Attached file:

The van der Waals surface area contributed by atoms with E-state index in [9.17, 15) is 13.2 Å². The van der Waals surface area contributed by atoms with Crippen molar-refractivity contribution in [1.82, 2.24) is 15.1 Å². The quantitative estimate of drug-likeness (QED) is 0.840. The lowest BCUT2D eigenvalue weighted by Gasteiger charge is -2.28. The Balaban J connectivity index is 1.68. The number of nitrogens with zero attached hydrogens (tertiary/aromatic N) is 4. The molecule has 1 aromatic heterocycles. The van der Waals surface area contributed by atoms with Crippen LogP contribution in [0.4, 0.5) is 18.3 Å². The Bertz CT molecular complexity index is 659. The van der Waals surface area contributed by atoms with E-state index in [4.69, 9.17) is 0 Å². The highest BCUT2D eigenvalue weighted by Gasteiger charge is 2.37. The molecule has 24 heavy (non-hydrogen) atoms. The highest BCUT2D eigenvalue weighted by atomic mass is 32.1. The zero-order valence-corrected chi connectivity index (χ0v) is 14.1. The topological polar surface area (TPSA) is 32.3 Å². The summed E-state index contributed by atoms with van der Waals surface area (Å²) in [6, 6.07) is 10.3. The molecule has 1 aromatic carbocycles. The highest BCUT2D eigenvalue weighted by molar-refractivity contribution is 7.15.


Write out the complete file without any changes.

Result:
The van der Waals surface area contributed by atoms with E-state index in [9.17, 15) is 13.2 Å². The van der Waals surface area contributed by atoms with Crippen molar-refractivity contribution in [1.82, 2.24) is 15.1 Å². The quantitative estimate of drug-likeness (QED) is 0.840. The lowest BCUT2D eigenvalue weighted by Gasteiger charge is -2.28. The Balaban J connectivity index is 1.68. The number of nitrogens with zero attached hydrogens (tertiary/aromatic N) is 4. The molecule has 1 aromatic heterocycles. The van der Waals surface area contributed by atoms with Crippen LogP contribution in [0.4, 0.5) is 18.3 Å². The Bertz CT molecular complexity index is 659. The van der Waals surface area contributed by atoms with E-state index in [4.69, 9.17) is 0 Å². The highest BCUT2D eigenvalue weighted by Gasteiger charge is 2.37. The molecule has 24 heavy (non-hydrogen) atoms. The highest BCUT2D eigenvalue weighted by atomic mass is 32.1. The zero-order valence-corrected chi connectivity index (χ0v) is 14.1. The topological polar surface area (TPSA) is 32.3 Å². The summed E-state index contributed by atoms with van der Waals surface area (Å²) in [6, 6.07) is 10.3. The molecule has 1 aromatic carbocycles. The highest BCUT2D eigenvalue weighted by molar-refractivity contribution is 7.15.